Considering Flash Player 8's New Features

Regardless of adoption rates or easy-to-use update features of the Flash Player, the requirements of your Flash content may very well dictate the need to push your site visitors to install the newest Flash Player. With Flash Player 8, consider the following features that may appeal to your business clients:

  • Improved video codec: Flash Player 8 features a new video codec, On2 VP6. This codec offers superior compression and image quality over the Sorenson Spark codec offered in Flash Player 6 and 7. (Note that Sorenson Spark is still available in Flash Player 8.)
  • Improved small text rendering: Flash Player 8 has a new text rendering engine called FlashType. With this engine, small point sizes with text are greatly improved. If you have a lot of body copy with a particular project and want to use a small font size, you may very likely want to use Flash Player 8 right away.
  • Amazing filter and blend effects: Flash Player 8 can now render real-time effects with your content, from blurs to drop-shadows to glow effects. You can also use blend modes with overlapping content, enabling you to create layered effects that you may have used in other bitmap tools such as Adobe Photoshop or Macromedia Fireworks.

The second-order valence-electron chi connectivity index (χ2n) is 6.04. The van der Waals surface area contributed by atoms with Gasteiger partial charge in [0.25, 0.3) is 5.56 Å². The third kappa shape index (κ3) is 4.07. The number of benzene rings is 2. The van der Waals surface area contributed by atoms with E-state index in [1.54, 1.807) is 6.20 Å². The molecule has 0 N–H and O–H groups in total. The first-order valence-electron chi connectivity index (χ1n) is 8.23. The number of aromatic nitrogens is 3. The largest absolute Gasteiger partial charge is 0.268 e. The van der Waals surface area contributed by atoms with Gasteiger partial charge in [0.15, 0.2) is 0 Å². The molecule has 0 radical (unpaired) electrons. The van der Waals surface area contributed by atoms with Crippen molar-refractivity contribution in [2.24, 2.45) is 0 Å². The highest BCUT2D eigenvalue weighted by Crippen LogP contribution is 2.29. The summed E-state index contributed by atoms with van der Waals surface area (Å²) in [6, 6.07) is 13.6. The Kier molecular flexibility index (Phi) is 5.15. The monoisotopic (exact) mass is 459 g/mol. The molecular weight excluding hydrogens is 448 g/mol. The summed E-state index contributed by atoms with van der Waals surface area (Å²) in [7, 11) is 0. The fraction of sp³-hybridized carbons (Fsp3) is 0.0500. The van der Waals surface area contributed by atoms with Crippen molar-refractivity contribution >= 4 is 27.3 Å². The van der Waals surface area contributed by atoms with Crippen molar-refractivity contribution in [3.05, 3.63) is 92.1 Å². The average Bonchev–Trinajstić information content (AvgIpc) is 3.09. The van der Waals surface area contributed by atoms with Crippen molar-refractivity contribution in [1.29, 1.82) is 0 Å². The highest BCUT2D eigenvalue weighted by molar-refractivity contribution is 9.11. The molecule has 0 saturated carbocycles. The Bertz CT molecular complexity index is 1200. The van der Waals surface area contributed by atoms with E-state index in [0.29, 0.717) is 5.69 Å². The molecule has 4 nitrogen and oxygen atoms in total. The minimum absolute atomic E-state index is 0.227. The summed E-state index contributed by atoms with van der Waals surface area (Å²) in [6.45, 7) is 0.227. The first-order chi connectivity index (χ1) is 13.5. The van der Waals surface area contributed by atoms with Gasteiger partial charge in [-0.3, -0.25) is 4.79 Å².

• File upload: With Flash Player 8, you can now enable users to browse their local file system to select one or more files to upload to your server for dynamic processing. With earlier release of the Flash Player, you would need to link to external HTML form pages to enable such functionality.
  • Runtime bitmap loading and rendering: Flash Player 8 can now load more than just JPEG images. PNG, GIF, and progressive JPEG image formats are now supported with the MovieClip.loadMovie() or MovieClipLoader.load() methods. In addition to runtime loading support, bitmap images are rendered better in Flash Player 8, especially when you scale the bitmap content.

There are more features to Flash Player 8, but this list can give you the starting point (or justification!) to unleash a flurry of Flash Player 8 content on the Web.